By Phil LoPiccolo, Editor-in-Chief
Researchers investigating the intersection of biology and electronics will share their latest findings at the 52nd annual International Electron Devices Meeting (IEDM), Dec. 11-13 in San Francisco. Several of the presentations exploring this new frontier, from a total of than 225 papers from corporate, university, and government labs worldwide, will examine the innovative use of biologically directed self-assembly and patterning techniques to enhance nanodevice fabrication.
One novel technique, described in a paper from Matsushita in Japan, proposes fabricating nanoelectronic devices using self-assembling protein molecules. This approach takes advantage of several traits of proteins that make them ideal tools for forming precise nanostructures — they can self-assemble into complex and orderly arrangements, sequester inorganic materials useful in device manufacturing, and can be selectively removed from substrates while leaving the inorganic materials in place.
Specifically, the researchers employed apoferritin, a cage-shaped protein that permits ions to pass through its outer shell and “biomineralize” in its core, to synthesize such materials as ferrihydrite, chromium hydroxide, indium oxide, and other compounds (see figure below). After a layer of ferrihydrite-carrying apoferritin is placed directly on a silicon substrate, it self-assembles into a hexagonally close-packed array. When the protein is eliminated by heat or a UV/ozone treatment, an array of high-density nodes remains to form a floating nanogate memory. Matsushita claims that this new “bio nano process” opens up new pathways to bottom-up nano-structure fabrication.
Another paper, from CEA Saclay in France, describes a different biologically directed self-assembly approach, in this case to address the challenge of precisely arranging carbon nanotubes (CNT) onto integrated circuits. The technique makes use of DNA templates to pattern areas in a substrate to which the CNTs suspended in a solvent are selectively attracted. The researchers developed an e-beam lithography process to form patterned monolayers of a silane compound onto a SiO2 substrate. The method reportedly yields highly selective deposition of single- or multiwalled CNTs onto the substrate. FET devices built with the nanotubes demonstrated high-frequency (8GHz) performance and the ability to perform frequency mixing at rates up to 40GHz. The devices can be controlled electronically as well as optically, when coated with an optically active polymer, the researchers note, adding that the device could be used as a new type of multilevel memory.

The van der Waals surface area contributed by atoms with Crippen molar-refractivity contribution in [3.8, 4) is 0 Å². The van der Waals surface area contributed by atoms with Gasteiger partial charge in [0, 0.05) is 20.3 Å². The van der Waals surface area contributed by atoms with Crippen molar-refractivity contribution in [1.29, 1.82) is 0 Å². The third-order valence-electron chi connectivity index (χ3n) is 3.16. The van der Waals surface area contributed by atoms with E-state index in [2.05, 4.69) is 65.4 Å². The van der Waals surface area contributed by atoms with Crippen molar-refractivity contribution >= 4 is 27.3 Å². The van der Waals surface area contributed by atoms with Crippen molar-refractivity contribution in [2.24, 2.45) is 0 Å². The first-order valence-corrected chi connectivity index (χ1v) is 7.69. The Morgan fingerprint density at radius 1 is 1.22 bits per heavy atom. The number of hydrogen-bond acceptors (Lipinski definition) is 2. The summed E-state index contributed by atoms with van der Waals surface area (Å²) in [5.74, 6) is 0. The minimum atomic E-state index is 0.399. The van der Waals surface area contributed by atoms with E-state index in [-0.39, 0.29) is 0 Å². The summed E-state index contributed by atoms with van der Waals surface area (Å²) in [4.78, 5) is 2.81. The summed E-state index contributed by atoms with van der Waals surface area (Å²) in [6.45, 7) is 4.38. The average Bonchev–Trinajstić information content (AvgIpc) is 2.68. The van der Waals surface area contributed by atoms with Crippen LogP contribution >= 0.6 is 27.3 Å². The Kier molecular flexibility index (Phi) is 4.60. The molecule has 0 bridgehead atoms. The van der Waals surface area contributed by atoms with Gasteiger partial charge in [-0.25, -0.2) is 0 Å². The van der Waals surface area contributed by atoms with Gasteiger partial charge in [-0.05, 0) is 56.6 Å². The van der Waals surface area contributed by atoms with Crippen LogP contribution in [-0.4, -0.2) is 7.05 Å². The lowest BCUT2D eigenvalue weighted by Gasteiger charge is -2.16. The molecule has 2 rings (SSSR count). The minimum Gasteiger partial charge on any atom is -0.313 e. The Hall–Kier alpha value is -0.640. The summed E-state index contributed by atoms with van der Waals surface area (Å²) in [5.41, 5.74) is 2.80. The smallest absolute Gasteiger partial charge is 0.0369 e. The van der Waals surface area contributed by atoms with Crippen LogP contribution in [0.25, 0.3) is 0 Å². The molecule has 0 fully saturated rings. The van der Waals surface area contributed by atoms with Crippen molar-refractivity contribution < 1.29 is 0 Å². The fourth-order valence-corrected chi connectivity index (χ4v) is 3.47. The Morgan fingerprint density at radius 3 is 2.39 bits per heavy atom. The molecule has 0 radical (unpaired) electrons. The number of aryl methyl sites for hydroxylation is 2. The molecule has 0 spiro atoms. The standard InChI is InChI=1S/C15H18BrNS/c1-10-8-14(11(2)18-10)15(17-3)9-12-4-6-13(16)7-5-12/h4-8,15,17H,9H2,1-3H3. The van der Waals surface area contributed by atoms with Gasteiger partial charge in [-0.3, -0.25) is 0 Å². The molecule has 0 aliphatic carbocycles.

Several other presentations will also look at bio-assisted techniques. For example, a paper out of Duke U. describes recent progress the university has made on several bio-nanotech fronts, including using DNA tiles as building blocks to study self-assembly nanofabrication, fabricating highly conductive metallic nanowires templated on DNA molecules, and building DNA-based nanotubes and nanoarrays. In addition, a paper from IBM researchers describes a biochemically driven polymer self-assembly method for patterning sublithographic features and ICs. Target applications include patterning nanocrystal floating gates for flash memories, defining dense FET channel arrays, and roughening capacitor surfaces to increase area and improve the efficiency of shallow-trench array devices.
IEDM presenters describing research in DNA-driven self-assembly contend that the technique holds enormous prospects for manufacturers of future generations of semiconductor devices. One advocate of this vision is Thom LaBean, of Duke U.’s computer science and chemistry department, and author of an IEDM paper on self-assembling DNA nanostructures and DNA-based nanofabrication.
“DNA is well known as the predominant chemical for duplication and storage of genetic information,” LaBean explains. “Properly designed synthetic DNA can be used as programmable building blocks that, via specific hybridization of complementary sequences, will reliably self-organize to form desired structures and superstructures.”
Such engineered nanostructures are suitable for use as templates and scaffolds for imposing specific patterns on various other materials, including metal and semiconductor nanoparticles, carbon nanotubes, and biomolecules, notes LaBean. And given the diverse mechanical, chemical, catalytic, and electronic properties of these specifically patterned heteromaterials, DNA is rapidly becoming a vital engineering material for the bottom-up nanofabrication of micron-scale objects with nanometer-scale feature resolution. — P.L.
Next week WaferNEWS will review more IEDM paper proposals that show how fabricated devices made by these biological processes are poised to return the favor, by advancing biological and medical research.